Liquid biopsies, or blood tests that identify the genetic makeup of cancerous tumors, could soon help guide patients to personalized treatment options faster. The tests open up a new realm of cheap, non-invasive early cancer detection options. Unfortunately, not all liquid biopsies are created equal, and many questions need to be answered before they become part of the standard of care for many tumor types.
Some large tumors shed millions of cells into the bloodstream every day. These circulating tumor cells (CTCs) play a crucial role in cancer metastases. And while researchers have known about these rogue cells for over a hundred years, finding and measuring them has been difficult until very recently. Now, with advances in technology, physicians can draw a patient’s blood, isolate the CTCs, and speedily sequence the genetic material found in them to diagnose cancer.
More recently, researchers have also started focusing on scanning blood samples for fragments of tumor DNA that originate directly from tumors or from CTCs. Since these circulating tumor DNA (ctDNA) fragments are often easier to isolate and analyze, they have led to an explosion in liquid biopsy research. For example, using ctDNA can help doctors track slight changes in tumors and determine the most effective cancer therapy for a patient at each stage of his or her disease.
The FDA approved the first liquid biopsy test in 2016, specifically for use in patients already known to have non-small cell lung cancer. The test picked up alterations in the epidermal growth factor receptor (EGFR) gene that could affect how patients responded to one type of targeted therapy. With more tests now approved, researchers from Johns Hopkins recently decided to compare two commercially available liquid biopsy tests to see if they returned similar outcomes.
But the researchers found significant differences between the results when they sent identical data from metastatic prostate cancer patients to the two test providers. The Guardant360 test from Guardant Health sequenced coding segments of 73 genes, and the PlasmaSELECT panel from Personal Genome Diagnostics sequenced coding segments of 64 genes. But even when researchers compared results from overlapping genes, only 7.5 percent of the cases (three out of 40 patients) completely matched for all the mutations reported.
“Liquid biopsy is a promising technology with an exceptional potential to impact our ability to treat patients, but it is a new technology that may need more time and experience to improve,” says Gonzalo Torga, a prostate cancer researcher who was one of the authors of the study, in a statement. “We can’t tell from these studies which laboratory’s panel is better, but we can say that certification for these laboratories must improve.”
The results, published in the journal JAMA Oncology in December, are important despite the small sample size: Different results could mean doctors prescribe different treatment plans. In the case of metastatic prostate cancer, this could mean life or death for patients.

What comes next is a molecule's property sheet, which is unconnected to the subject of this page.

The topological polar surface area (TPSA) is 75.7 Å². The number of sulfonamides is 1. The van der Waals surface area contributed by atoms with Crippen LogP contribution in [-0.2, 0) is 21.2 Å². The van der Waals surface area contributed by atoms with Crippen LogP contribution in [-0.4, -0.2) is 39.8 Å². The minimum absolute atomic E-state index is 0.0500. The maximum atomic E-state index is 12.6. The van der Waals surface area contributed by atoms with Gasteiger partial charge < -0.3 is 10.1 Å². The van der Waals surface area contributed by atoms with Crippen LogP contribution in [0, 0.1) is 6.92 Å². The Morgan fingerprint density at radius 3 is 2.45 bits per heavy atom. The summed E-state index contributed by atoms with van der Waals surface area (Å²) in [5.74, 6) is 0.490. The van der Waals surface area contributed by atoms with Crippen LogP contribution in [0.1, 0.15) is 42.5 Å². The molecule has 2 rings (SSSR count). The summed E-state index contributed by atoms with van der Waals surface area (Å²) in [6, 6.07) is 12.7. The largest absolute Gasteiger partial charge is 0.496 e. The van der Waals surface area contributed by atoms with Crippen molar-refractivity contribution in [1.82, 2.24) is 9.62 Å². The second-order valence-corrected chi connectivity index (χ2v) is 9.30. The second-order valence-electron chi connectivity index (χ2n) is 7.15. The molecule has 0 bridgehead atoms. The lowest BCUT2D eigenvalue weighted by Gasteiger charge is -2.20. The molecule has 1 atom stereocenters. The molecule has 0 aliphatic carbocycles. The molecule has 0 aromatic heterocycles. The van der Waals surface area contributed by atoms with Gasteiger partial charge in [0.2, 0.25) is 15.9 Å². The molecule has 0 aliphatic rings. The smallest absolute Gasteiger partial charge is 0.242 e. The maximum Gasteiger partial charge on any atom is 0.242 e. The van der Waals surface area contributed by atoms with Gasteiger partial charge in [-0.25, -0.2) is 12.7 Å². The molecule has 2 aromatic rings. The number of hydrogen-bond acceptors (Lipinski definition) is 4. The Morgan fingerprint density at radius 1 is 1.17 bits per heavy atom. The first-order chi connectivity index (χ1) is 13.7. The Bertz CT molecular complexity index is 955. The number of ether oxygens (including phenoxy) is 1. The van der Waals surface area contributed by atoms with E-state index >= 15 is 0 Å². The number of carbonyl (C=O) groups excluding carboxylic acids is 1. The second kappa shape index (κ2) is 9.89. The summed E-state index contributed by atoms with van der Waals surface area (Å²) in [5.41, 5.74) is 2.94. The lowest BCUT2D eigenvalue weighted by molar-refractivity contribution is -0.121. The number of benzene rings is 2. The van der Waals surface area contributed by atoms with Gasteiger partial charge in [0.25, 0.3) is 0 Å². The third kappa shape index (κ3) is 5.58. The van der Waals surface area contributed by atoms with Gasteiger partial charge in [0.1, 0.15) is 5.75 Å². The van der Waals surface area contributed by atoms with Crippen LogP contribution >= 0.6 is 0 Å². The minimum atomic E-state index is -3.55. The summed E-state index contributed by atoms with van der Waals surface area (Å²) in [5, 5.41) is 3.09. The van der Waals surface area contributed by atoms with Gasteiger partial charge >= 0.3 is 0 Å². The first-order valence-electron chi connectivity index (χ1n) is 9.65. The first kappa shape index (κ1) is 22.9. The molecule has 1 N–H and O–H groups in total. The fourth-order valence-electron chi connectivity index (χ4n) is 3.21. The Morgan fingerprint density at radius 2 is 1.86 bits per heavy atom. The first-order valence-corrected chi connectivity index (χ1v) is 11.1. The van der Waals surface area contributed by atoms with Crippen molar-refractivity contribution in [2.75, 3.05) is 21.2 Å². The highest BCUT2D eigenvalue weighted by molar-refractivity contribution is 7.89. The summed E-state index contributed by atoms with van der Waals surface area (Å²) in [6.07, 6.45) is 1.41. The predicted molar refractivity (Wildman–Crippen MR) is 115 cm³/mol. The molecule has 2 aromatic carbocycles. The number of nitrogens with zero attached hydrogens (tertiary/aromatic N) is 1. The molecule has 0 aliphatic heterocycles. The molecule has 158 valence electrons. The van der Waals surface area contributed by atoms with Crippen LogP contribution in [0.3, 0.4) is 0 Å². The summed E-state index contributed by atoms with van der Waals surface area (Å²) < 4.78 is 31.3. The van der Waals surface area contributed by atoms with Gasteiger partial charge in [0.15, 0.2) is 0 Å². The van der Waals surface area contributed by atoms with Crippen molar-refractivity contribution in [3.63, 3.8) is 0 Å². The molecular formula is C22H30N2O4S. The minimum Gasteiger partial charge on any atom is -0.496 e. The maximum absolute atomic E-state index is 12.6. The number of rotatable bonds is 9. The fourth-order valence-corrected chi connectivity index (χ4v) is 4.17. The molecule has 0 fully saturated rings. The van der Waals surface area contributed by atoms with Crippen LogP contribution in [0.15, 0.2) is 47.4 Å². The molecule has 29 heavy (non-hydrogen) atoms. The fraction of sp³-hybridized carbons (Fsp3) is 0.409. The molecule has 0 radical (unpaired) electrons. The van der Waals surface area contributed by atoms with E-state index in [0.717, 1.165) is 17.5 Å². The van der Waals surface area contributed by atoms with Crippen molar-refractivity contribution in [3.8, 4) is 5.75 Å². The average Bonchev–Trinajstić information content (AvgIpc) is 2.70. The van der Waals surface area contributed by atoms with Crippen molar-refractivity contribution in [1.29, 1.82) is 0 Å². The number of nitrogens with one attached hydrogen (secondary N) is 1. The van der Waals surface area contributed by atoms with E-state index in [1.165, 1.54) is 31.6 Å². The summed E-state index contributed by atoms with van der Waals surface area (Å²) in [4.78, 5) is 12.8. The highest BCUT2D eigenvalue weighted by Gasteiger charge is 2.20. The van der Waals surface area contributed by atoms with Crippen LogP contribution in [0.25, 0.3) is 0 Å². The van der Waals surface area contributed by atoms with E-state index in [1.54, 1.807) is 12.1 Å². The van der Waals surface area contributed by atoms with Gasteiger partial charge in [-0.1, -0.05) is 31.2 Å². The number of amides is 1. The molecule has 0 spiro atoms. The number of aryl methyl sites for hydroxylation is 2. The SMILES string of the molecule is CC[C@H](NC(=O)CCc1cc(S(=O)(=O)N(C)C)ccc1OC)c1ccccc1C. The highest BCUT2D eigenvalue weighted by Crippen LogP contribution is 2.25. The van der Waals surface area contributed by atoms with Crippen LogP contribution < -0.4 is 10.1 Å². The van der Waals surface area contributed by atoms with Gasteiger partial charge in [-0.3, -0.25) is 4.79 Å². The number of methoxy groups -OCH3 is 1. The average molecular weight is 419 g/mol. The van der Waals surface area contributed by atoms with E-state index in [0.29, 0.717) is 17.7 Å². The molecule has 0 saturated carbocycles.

“We have so many of these assays now, and it is important to ultimately compare them and come up with standards that we can be sure that an assay is high quality,” says Maximillian Diehn, an assistant professor of radiation oncology at Stanford University.
Most experts agree that liquid biopsies won’t completely replace tissue biopsies — at least not yet. Many tumor types don’t have specific, reliable biomarkers that can be picked up in liquid biopsies, especially in early stages of the disease. Additionally, when distributing something like a blood test to a wide range of healthy people, doctors also have to worry about the potential for false positives. An incorrect cancer diagnosis could cause unnecessary patient stress and wasted resources spent on additional tests when the patient may not even have cancer.
But scientists are moving towards more accurate and earlier cancer detection tests. In a study published in the journal Science last month, an international team of researchers described a new liquid biopsy test that not only screens for DNA alterations associated with tumors but also proteins from eight major types of cancer: lung, breast, colon, pancreas, liver, stomach, ovary, and esophagus. In more than 1,000 people already diagnosed with these cancer types, the test correctly detected disease about 70 percent of the time. The test was more accurate in detecting later stage cancers, with a 78 percent success rate in stage III versus 43 percent success in stage I tumors. But even in 812 people without cancer diagnoses, the test found false positives in less than 1 percent (or just seven people).
And liquid biopsies can be still very useful for patients who have already been diagnosed with cancer. Studies have shown that detecting ctDNA in the blood after cancer treatments can predict the recurrence of the disease. Instead of costly, time-consuming imaging scans every couple of months, liquid biopsies could allow doctors to catch cancer recurrence quicker, delivering treatments at a critical time.
“One of the very exciting things about these technologies is that you could really envision using liquid biopsy approaches really at almost any point in the patient’s care continuum: All the way from early detection to resistant and very advanced disease and everything in between,” Diehn says. “That’s very exciting, but it’s also a challenge because we really have to decide where to focus our efforts first and where is this going to be most high yield.”